Due to low entry barriers to market, (there are NO taxes on beer or any alcohol less than 30 percent ABV – get that!) the number of importers has seriously increased exponentially in the past two years as more and more people try to cash in on what they see as the next trend. Wine importers start to throw into their shipping containers some pallets of beers from breweries who are conveniently located near the wineries they import. Food importers start to bring in some beer, as they befriend some brewer while on a work trip overseas.
Local bars and restaurants, initially resistant to the product due to the high product costs, are now more open to listing a craft beer on their menu as consumers start to demand it. But one of the biggest challenges in the industry right now is getting trade people educated about craft beer in terms of storage, beer service and draft systems maintenance. Industry professionals like importers and some bar managers are working hard to push forward on further education.
A core group of industry professionals including ourselves founded the Craft Beer Association three years ago and we now have a much expanded number of members. The Craft Beer Association meets once a month to discuss industry happenings, organise events for members, and just generally share experiences.
Are more Hong Kong residents exploring craft beer?
Initially a very expat driven market, it is now starting to filter out to the local residents. Hong Kong is a very international city, and its residents have a very adventurous palate. As with how they approach food, the Chinese love and appreciate a large spectrum of tastes and texture, and other international residents are pretty much the same.
Compared to an average Aussie down at his local pub, a typical Hong Kong resident will not drink five or six pints of the same beer, he/she is likely to drink five or six pints of different beers.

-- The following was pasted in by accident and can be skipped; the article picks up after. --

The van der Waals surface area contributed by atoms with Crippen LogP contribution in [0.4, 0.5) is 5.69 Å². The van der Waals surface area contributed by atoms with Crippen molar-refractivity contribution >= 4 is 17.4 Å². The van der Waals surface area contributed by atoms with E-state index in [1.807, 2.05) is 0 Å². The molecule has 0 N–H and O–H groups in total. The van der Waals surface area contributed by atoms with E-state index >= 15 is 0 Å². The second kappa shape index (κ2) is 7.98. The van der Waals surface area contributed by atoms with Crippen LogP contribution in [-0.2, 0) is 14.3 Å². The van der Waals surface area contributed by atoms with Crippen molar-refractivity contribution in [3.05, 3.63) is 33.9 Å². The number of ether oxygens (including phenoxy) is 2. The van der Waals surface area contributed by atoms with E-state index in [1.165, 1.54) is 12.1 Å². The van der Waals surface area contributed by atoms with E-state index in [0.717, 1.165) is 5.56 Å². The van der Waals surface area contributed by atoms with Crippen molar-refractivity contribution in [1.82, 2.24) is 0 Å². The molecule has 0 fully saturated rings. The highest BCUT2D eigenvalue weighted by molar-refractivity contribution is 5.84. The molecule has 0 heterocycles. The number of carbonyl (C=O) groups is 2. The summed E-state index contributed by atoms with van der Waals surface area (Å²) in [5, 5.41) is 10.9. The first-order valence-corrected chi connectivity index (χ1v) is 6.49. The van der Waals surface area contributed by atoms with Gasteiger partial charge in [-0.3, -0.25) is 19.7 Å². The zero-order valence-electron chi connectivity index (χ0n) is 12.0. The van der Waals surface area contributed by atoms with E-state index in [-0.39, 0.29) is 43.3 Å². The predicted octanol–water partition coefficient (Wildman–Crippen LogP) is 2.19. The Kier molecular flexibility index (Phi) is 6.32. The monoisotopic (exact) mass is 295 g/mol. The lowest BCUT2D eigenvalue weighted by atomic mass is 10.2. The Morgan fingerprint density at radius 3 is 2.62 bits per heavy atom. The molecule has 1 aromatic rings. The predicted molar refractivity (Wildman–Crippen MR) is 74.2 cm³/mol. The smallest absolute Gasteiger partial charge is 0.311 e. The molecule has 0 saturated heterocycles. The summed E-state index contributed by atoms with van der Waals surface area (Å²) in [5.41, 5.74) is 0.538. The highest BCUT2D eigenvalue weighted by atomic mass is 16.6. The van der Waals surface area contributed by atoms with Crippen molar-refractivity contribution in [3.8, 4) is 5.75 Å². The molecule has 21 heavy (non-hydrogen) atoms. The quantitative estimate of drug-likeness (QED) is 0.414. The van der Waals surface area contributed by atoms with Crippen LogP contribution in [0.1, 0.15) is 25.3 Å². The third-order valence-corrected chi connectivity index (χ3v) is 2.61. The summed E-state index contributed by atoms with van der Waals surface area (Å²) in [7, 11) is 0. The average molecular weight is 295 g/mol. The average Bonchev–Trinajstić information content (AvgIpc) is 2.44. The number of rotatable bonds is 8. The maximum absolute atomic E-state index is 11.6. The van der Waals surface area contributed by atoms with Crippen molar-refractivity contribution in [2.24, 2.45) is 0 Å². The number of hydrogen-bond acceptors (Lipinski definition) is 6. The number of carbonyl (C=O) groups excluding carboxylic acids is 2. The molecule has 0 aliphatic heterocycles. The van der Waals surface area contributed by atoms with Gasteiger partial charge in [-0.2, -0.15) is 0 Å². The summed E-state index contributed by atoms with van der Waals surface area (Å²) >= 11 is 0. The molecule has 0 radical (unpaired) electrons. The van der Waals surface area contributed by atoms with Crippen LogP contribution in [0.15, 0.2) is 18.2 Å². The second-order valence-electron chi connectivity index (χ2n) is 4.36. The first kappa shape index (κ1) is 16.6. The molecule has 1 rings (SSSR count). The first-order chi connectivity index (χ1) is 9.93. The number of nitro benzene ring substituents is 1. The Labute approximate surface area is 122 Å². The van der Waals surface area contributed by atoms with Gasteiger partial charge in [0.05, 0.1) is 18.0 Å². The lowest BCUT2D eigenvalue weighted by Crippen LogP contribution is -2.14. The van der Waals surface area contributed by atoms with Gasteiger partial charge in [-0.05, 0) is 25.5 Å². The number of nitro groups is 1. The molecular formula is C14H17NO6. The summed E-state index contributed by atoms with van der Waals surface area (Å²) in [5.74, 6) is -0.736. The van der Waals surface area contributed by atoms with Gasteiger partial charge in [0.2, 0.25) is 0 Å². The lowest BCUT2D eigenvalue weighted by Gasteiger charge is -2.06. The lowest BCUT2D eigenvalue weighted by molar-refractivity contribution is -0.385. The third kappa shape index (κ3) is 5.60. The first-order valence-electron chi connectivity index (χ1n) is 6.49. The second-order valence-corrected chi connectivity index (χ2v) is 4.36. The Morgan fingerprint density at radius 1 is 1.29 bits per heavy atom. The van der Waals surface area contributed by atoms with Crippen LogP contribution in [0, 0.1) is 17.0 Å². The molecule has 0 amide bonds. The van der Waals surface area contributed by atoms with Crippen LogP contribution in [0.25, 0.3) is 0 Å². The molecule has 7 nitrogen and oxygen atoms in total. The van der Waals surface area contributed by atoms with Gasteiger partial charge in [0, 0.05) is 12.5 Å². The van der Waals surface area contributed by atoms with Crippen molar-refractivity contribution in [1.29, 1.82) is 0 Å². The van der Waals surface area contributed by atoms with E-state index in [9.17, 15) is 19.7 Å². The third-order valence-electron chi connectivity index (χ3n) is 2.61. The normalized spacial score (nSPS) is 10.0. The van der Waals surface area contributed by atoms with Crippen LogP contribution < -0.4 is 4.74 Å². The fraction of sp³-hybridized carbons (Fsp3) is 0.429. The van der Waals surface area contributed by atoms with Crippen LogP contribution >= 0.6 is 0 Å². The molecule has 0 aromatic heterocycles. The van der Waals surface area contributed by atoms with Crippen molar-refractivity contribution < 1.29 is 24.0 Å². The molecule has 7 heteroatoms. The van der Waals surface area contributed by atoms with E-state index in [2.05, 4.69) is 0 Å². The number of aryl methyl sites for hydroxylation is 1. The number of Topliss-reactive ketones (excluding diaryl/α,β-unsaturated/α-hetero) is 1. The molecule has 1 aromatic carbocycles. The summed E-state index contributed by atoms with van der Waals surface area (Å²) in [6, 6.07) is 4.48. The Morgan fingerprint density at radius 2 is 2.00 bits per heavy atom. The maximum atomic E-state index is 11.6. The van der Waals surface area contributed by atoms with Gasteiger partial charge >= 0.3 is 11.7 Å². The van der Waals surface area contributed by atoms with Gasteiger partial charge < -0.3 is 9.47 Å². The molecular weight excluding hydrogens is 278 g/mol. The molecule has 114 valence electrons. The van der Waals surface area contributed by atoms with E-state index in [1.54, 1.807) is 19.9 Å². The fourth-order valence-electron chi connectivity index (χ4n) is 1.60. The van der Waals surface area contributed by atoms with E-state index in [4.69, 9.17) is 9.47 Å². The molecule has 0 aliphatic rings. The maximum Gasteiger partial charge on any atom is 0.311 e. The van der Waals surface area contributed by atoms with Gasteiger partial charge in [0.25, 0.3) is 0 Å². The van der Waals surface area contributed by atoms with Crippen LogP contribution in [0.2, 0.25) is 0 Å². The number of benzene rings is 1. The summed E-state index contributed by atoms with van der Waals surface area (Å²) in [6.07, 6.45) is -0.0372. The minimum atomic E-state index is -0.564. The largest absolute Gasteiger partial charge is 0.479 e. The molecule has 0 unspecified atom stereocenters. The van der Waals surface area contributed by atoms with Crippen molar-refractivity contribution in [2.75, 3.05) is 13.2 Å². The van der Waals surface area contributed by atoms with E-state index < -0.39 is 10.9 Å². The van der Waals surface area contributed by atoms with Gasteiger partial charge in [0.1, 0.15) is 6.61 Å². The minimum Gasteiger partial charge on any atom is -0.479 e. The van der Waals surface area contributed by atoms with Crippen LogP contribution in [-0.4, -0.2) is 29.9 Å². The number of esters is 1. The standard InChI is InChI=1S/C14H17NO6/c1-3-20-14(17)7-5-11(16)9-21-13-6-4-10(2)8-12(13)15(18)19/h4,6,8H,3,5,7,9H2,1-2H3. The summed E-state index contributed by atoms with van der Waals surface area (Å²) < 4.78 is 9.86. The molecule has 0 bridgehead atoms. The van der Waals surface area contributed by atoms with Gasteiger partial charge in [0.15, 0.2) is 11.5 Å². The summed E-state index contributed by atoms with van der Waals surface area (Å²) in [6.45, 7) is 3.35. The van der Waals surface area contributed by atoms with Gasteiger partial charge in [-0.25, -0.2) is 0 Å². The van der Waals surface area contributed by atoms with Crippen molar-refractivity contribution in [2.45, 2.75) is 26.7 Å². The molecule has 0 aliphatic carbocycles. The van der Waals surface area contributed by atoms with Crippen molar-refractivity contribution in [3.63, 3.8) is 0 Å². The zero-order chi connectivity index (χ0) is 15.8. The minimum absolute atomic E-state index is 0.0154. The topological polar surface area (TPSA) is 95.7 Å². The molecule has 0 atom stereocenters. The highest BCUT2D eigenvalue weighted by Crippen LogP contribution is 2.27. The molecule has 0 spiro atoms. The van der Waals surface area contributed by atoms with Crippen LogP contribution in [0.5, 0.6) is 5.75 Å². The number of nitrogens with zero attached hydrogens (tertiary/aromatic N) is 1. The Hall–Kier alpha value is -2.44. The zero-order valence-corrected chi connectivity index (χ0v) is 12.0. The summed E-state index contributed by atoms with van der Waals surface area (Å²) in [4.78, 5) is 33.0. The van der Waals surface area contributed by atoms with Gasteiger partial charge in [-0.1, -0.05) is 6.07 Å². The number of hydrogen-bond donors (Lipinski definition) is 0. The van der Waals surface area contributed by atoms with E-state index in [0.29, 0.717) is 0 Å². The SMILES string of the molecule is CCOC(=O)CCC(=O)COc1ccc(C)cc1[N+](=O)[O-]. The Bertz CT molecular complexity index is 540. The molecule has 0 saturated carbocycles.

What are Australian breweries like to work with? Is there anything they have to do differently for the Hong Kong market?
Aussies are amazing people to work with in any industry, and the people in the brewing industry are always professional, fun, earnest and have a fantastic sense of humour.
I believe breweries who plan to export should understand the differences between drinkers in their domestic market, and an Asian market like Hong Kong.
Drinking habits, palate differences, cultural backgrounds, cultural affinities, to name but a few, all contribute to choice of purchase and consumer consumption. Breweries may not necessarily have to do anything different as Hong Kong does not require special labelling on bottles or additional paperwork on duty as there is none.
But as with all markets with an insane amount of competition, breweries need to understand that pricing for an export market like HK has to be competitive, or else volumes will be forfeit. As with any imported commodity, marketing and promotional materials are also essential for brand awareness, though breweries should work closely with their distributor to understand what will work best in an Asian market.
What do you see in the beer scene in Hong Kong that could work in Australia?